Utah State University

Official IPE Blog

Ethanol and Renewable Fuel Standard

Tall Row of Field CornJanuary 31, 2016

This report examines the history and impact of government subsidies for the corn ethanol industry on the U.S. economy as a whole and also on specific “corn belt” counties. We are primarily concerned with the impact of the Renewable Fuel Standard (RFS) following its implementation in 2005. By looking at both local and national economies before and after implementation of the RFS we found that not only is the RFS bad for the overall U.S. economy, but also for the very counties expected to benefit most. Understanding the true costs and benefits of ethanol subsidies like the RFS will allow policy makers to better evaluate the structure and necessity of these policies moving forward.

Download Full Report here.


Ethanol and Renewable Fuel Standard

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December 3, 2015

The Reliability of Renewable Energy reports are an examination of the five most common sources of renewable electricity generation: wind, solar, biomass, geothermal, and hydro. The studies assess each source’s economic, physical, and environmental aspects.

Reliability of Renewable Energy: Wind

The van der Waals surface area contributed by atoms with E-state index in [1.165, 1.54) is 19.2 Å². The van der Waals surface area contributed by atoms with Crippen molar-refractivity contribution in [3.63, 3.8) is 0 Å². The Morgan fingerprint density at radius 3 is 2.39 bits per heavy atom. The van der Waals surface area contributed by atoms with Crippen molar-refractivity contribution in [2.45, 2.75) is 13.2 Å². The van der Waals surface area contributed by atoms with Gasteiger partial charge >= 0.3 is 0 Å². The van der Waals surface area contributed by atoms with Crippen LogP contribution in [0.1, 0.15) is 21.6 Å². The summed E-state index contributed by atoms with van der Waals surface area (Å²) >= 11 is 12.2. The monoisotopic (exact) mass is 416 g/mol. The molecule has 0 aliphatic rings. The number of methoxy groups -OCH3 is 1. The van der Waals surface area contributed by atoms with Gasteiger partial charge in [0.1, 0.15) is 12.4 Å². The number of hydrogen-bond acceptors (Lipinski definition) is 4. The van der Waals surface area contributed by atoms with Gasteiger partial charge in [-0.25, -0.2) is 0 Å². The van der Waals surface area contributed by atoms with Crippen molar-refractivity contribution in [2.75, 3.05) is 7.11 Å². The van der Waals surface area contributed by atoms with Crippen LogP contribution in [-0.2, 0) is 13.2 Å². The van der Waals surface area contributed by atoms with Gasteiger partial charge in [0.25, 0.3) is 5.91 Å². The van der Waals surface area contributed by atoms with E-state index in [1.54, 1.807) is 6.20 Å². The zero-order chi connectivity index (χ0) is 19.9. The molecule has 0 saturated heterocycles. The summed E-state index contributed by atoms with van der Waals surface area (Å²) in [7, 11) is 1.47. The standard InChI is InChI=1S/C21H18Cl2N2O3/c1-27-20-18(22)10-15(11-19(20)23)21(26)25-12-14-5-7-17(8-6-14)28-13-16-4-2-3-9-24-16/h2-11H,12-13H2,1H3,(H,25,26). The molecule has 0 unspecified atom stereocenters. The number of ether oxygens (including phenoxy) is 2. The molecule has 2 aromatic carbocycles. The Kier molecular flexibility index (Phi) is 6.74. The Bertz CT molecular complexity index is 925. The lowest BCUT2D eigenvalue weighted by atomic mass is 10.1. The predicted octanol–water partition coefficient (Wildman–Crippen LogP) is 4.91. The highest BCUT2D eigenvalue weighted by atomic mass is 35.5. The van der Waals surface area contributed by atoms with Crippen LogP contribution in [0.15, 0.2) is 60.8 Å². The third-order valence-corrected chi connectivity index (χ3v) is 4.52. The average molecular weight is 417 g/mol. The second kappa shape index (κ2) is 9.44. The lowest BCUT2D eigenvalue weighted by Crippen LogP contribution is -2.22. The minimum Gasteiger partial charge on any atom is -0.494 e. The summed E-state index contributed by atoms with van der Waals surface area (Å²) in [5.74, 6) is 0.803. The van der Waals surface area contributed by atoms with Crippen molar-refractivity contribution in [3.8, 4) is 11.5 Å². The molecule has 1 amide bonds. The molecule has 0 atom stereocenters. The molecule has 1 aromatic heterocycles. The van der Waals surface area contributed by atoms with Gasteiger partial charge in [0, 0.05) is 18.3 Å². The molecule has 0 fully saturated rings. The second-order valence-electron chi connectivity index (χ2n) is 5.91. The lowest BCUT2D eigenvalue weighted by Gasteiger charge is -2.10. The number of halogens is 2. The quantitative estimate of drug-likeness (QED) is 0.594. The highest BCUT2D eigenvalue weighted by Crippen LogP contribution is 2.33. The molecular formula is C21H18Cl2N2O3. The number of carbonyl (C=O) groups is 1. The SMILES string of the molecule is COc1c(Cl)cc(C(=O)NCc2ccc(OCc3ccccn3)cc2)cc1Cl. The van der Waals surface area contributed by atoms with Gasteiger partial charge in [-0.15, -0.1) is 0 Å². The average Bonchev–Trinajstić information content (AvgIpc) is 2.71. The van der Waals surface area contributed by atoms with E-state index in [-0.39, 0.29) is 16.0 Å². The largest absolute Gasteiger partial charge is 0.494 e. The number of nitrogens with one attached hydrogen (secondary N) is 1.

Download Full Report here.

Download Condensed Report here.

Reliability of Renewable Energy: Solar

Download Full Report here.

Download Condensed Report here.

Reliability of Renewable Energy: Biomass

Download Full Report here.

Download Condensed Report here.

Reliability of Renewable Energy: Geothermal

Download Full Report here.

Download Condensed Report here.

The Reliability of Renewable Energy: Hydro

Download Full Report here.

Download Condensed Report here.

 


Ethanol and Renewable Fuel Standard

Check out this op-ed by Dr. William Shughart and Dr. Diana Thomas on airlines and the DOJ’s antitrust efforts.  http://www.washingtontimes.com/news/2013/dec/19/shughart-antitrust-busybodies/

“Moreover, the antitrust law enforcement decisions are vulnerable to the influence of special-interest groups, as we recently documented in a Cato Institute policy analysis. When it comes to reviewing mergers, such groups work hard to have their preferences represented in the final decision. In the case of the American-US Airways consolidation, one cannot ignore the parochial interests in low airfares of Washington’s political elites, who frequently fly out of and return to Washington Reagan National as well as to the Big Apple’s LaGuardia Airport.”